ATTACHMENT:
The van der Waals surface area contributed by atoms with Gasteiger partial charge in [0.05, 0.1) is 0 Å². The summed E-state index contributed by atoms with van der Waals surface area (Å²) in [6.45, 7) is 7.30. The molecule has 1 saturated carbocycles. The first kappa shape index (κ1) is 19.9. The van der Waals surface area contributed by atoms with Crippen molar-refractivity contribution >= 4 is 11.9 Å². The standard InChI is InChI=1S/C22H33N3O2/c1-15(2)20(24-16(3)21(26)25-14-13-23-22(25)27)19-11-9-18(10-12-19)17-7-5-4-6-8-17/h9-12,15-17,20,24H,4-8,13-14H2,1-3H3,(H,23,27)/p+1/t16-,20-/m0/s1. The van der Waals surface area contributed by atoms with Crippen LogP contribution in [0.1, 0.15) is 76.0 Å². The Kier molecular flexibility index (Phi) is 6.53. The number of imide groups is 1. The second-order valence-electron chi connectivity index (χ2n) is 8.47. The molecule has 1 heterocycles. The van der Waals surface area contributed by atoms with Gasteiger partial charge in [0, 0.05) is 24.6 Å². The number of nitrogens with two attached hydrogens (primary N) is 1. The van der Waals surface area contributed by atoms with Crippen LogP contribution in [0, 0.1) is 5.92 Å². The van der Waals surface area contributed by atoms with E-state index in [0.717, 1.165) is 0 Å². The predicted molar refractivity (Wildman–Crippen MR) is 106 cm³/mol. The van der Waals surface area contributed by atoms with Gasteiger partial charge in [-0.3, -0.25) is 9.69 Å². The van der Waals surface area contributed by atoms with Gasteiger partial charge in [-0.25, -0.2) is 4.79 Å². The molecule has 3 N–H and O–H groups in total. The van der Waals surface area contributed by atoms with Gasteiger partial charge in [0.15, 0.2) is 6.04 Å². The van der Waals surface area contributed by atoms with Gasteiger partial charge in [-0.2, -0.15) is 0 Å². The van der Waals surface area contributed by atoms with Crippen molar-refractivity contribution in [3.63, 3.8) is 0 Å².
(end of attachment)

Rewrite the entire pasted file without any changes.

The van der Waals surface area contributed by atoms with Gasteiger partial charge in [0.05, 0.1) is 0 Å². The summed E-state index contributed by atoms with van der Waals surface area (Å²) in [6.45, 7) is 7.30. The molecule has 1 saturated carbocycles. The first kappa shape index (κ1) is 19.9. The van der Waals surface area contributed by atoms with Crippen molar-refractivity contribution >= 4 is 11.9 Å². The standard InChI is InChI=1S/C22H33N3O2/c1-15(2)20(24-16(3)21(26)25-14-13-23-22(25)27)19-11-9-18(10-12-19)17-7-5-4-6-8-17/h9-12,15-17,20,24H,4-8,13-14H2,1-3H3,(H,23,27)/p+1/t16-,20-/m0/s1. The van der Waals surface area contributed by atoms with Crippen LogP contribution in [0.1, 0.15) is 76.0 Å². The Kier molecular flexibility index (Phi) is 6.53. The number of imide groups is 1. The second-order valence-electron chi connectivity index (χ2n) is 8.47. The molecule has 1 heterocycles. The van der Waals surface area contributed by atoms with Gasteiger partial charge in [0, 0.05) is 24.6 Å². The number of nitrogens with two attached hydrogens (primary N) is 1. The van der Waals surface area contributed by atoms with Crippen LogP contribution in [0, 0.1) is 5.92 Å². The van der Waals surface area contributed by atoms with E-state index in [0.717, 1.165) is 0 Å². The predicted molar refractivity (Wildman–Crippen MR) is 106 cm³/mol. The van der Waals surface area contributed by atoms with Gasteiger partial charge in [-0.3, -0.25) is 9.69 Å². The van der Waals surface area contributed by atoms with Gasteiger partial charge in [-0.25, -0.2) is 4.79 Å². The molecule has 3 N–H and O–H groups in total. The van der Waals surface area contributed by atoms with Gasteiger partial charge in [0.15, 0.2) is 6.04 Å². The van der Waals surface area contributed by atoms with Gasteiger partial charge in [-0.2, -0.15) is 0 Å². The van der Waals surface area contributed by atoms with Crippen molar-refractivity contribution in [3.63, 3.8) is 0 Å².